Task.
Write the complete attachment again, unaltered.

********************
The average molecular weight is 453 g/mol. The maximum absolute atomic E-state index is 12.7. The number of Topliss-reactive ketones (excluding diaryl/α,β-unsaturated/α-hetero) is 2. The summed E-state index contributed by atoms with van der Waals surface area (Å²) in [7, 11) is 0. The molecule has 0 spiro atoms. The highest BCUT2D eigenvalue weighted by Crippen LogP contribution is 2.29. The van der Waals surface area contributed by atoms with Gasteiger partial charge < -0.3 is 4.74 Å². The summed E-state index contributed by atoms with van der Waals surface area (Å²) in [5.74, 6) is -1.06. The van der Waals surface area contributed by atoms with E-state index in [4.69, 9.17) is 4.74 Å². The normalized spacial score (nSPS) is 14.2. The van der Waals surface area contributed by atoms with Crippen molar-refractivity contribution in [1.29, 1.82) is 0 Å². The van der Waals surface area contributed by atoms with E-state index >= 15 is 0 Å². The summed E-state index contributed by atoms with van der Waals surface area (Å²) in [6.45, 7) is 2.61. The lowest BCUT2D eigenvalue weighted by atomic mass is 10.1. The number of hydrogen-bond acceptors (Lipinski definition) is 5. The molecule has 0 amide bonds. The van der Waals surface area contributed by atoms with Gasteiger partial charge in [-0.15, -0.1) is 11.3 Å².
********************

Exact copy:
The average molecular weight is 453 g/mol. The maximum absolute atomic E-state index is 12.7. The number of Topliss-reactive ketones (excluding diaryl/α,β-unsaturated/α-hetero) is 2. The summed E-state index contributed by atoms with van der Waals surface area (Å²) in [7, 11) is 0. The molecule has 0 spiro atoms. The highest BCUT2D eigenvalue weighted by Crippen LogP contribution is 2.29. The van der Waals surface area contributed by atoms with Gasteiger partial charge < -0.3 is 4.74 Å². The summed E-state index contributed by atoms with van der Waals surface area (Å²) in [5.74, 6) is -1.06. The van der Waals surface area contributed by atoms with E-state index in [4.69, 9.17) is 4.74 Å². The normalized spacial score (nSPS) is 14.2. The van der Waals surface area contributed by atoms with Crippen molar-refractivity contribution in [1.29, 1.82) is 0 Å². The van der Waals surface area contributed by atoms with E-state index >= 15 is 0 Å². The summed E-state index contributed by atoms with van der Waals surface area (Å²) in [6.45, 7) is 2.61. The lowest BCUT2D eigenvalue weighted by atomic mass is 10.1. The number of hydrogen-bond acceptors (Lipinski definition) is 5. The molecule has 0 amide bonds. The van der Waals surface area contributed by atoms with Gasteiger partial charge in [-0.15, -0.1) is 11.3 Å².